From Jake Tapper, here is a question that the McCain campaign has been waiting for a reporter to ask Barack Obama:
TAPPER: You and Senator John McCain are both talking about the need to reach across the partisan divide.
TAPPER: It's not difficult to look at Senator McCain's record and see examples of times when he reached across the partisan divide at great political risk to himself: immigration reform, Gang of 14, campaign finance reform. I know that you have worked across the aisle.
TAPPER: But have you ever worked across the aisle in such a way that entailed a political risk for yourself?
OBAMA: Well, look, when I was doing ethics reform legislation, for example, that wasn't popular with Democrats or Republicans. So any time that you actually try to get something done in Washington, it entails some political risks. But I think the basic principle which you pointed out is that I have consistently said, when it comes to solving problems, like nuclear proliferation or reducing the influence of lobbyists in Washington, that I don't approach this from a partisan or ideological perspective.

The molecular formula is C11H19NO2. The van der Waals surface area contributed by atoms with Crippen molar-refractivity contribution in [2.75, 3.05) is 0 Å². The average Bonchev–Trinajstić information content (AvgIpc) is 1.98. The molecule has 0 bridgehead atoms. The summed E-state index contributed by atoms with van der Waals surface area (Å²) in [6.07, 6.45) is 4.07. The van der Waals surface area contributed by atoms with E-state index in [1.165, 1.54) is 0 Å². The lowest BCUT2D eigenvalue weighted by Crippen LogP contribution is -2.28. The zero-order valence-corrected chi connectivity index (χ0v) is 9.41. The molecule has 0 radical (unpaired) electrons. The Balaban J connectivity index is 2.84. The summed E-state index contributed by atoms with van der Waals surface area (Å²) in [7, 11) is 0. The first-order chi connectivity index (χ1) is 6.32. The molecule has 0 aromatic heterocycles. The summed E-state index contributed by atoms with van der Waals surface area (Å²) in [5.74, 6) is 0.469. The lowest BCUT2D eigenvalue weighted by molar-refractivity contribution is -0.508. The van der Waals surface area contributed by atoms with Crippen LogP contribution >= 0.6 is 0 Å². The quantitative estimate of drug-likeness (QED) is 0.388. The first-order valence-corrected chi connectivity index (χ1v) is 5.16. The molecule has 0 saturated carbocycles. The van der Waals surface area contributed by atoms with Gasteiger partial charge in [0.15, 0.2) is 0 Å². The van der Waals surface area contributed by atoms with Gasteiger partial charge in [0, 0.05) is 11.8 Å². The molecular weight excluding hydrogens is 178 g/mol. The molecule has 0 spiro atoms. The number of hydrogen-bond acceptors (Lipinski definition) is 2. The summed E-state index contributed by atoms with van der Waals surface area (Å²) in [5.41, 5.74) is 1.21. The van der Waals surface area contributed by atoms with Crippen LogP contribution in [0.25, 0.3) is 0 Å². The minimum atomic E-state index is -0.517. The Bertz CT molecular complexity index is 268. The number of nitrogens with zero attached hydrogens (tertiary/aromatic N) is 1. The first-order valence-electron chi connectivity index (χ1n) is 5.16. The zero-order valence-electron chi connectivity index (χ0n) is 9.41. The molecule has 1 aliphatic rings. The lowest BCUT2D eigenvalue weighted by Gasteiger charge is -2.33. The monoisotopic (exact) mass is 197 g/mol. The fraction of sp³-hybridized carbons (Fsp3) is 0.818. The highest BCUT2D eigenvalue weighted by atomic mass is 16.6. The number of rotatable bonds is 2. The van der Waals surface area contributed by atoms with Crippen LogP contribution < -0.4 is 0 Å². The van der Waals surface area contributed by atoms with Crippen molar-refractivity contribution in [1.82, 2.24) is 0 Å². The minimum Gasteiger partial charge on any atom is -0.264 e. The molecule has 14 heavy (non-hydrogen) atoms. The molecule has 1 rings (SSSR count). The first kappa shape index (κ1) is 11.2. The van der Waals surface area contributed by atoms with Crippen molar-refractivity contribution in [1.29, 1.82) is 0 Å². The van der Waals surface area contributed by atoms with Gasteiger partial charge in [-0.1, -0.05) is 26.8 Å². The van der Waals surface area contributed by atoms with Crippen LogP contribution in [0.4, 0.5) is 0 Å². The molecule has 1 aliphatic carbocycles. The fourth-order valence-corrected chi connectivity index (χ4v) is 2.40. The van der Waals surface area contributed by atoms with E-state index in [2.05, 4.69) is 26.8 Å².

And the same is true when it comes to the economy. The same is true when it comes to national security. You know, this administration, the Bush administration, has made, for example, the war on terror into a sharply partisan issue.
But the truth is, is that I admire some of the foreign policy of George Bush's father. And I've said so before. I think that there's a tradition of us working together to make sure that we are dealing with the threats that are out there and that we are building a consensus here in the United States. That's the kind of approach I intend to take when I'm president of the United States.
Watch for the McCain campaign to make this one of the centerpieces of their change argument -- that McCain has taken stands that caused him to go out of the GOP comfort zone and Obama has never taken a risk on anything that would cause him trouble with liberals.